True, but this is partly because Gretzky killed a lot more penalties than Lemieux. That's why despite being on the ice for more goals against than any other player, Gretzky's +/- is still the highest of any forward in history, and the 4th highest overall. You can't really punish a guy for being a penalty killer, which is why +/- doesn't count against you for that. With your method, of just straight goals against while on the ice, you are punishing PKers, especially 1st team PKers. You're basically saying Gretzky would have been better defensively if he hadn't been used defensively.
Granted, both Gretzky and Lemieux killed a fair share of penalties in the 80's (it seemed like every team thought having their best offensive player out there was a good idea). The difference is, that Gretzky also continued that with much longer, since he was a 1st unit PKer most his time in LA as well.
Neither Lafleur nor Shutt were doing much for their first couple of seasons in Montreal, skating with the Black Aces under the direction of Floyd Curry, a man rarely mentioned outside of the more knowledgeable circle of Canadiens fans & historians... who also had under his charge Larry Robinson amongst others...
As for Steve Shutt "breaking out"... its my understanding that much like Guy Lafleur their being paired with the veteran Peter Mahovlich was key, in that Pete gave them the confidence they needed to succeed while guys like Henri Richard & Floyd Curry worked with Shutt & Lafleur... for those who dont know, Floyd Curry was a Defensive Forward par excellence who played on a line called the Wrecking Crew with the Habs late 40's & 50's, and who went on to have a varied & interesting career with the Canadiens off-ice in various capacities over the years, very useful guy.
It was Curry who traveled to Halifax, Scouted all of the Voyageurs games, reporting back to Montreal the various prospects progress & for example, it was he who having watched Dryden turning away 40-50-60 shots a night at the AHL level, winning games for the Voyageurs they had no business winning then recommended he immediately be promoted as even on the worst team in the League, Dryden could very likely take them to the SC Finals. Curry a Vice-President of the team, "Travel Manager".... Jack of All Trades.... unsung hero.... Its my understanding he did play a pretty big role in forging the iron backbones Larry, Guy & Steve would need to succeed at the NHL level, a tough taskmaster as sort of personal coach & mentor of the Rookies, Black Aces.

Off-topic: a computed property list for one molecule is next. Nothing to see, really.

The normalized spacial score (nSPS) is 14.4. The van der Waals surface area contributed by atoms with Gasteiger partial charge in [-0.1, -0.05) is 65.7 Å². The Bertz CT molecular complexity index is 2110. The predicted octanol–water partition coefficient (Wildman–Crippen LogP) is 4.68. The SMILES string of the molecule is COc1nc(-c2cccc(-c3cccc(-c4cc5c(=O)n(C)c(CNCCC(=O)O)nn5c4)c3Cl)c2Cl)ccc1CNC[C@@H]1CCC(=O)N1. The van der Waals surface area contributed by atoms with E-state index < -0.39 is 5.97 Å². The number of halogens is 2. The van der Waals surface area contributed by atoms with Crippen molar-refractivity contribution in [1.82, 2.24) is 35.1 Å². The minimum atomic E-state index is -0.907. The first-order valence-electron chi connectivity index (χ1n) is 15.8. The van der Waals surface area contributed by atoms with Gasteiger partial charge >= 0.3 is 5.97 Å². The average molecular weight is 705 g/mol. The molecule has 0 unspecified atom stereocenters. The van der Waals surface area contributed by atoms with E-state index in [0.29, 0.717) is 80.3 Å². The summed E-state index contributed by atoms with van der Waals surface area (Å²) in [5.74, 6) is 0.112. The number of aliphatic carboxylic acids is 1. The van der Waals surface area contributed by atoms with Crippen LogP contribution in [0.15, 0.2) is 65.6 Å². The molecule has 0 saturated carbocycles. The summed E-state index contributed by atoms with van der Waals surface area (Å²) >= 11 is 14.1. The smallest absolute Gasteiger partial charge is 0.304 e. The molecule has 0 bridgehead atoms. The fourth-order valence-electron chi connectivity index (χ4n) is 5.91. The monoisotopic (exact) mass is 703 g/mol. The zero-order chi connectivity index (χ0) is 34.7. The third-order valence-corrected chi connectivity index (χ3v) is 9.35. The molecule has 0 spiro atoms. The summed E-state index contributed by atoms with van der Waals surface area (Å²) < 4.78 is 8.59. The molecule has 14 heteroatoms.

Happened the next season after the 1974 playoffs. Frank Mahovlich left for the WHA.
Interesting aspect of Pete Mahovlich's career. His best seasons with the Canadiens were when he had a Maple Leaf system developed LW.
Ya. Shutt one of the last. Joined the Toronto Marlboros at Pee Wee from Goulding Park in Willowdale, playing for the Marlies right on up to Midget at which point he also played for the Jr. B North York Rangers & Jr. A Marlboro's during his Midget year... followed by 3 seasons with the Jr.A Marlboros. Frank Bonello who went on to become the Marlies GM was Coach of the team...
Frank previously Coaching the Jr. B Markham Waxers, feeder to the Marlboros as were the North York Rangers during that period.... Bonello himself a former player, top shelf amateur who had had a decent Junior career himself, member of the 1958 Whitby Dunlops who won the World Championships. Member of the Etobicoke Sports Hall of Fame....
The year after Shutt left, the recently retired George Armstrong named Coach with Frank Bonello becoming F/T GM and who I believe remained in that role until the mid to late 80's. Ballard had a softspot for the Marlies & didnt mess with them nor with Frank Bonello the way he did with the Leafs.... and oops... we seem to veering waaaaaaaaay off topic here... sorry Gang.......
... so.... as for BETTER PEAK - HOWE or LEMIEUX..... Its a wash. Par. Just depends if your pickin one or the other & what your specific requirements are... Complimentary players. Who else have you got & so on. Huge factor here, one's a Center. And I dont like comparing Centers to Wingers on any scale.
Indeed, Gretzky played a great many games well past his prime and killed a ton of penalties, contributing to the high amount of goals against.
+/- has its limitations, but seeing Lemieux managing to go -18 in a season where he averaged over 2.0 points per game or only +10 in a 160 point season on a pretty strong team is not a great look.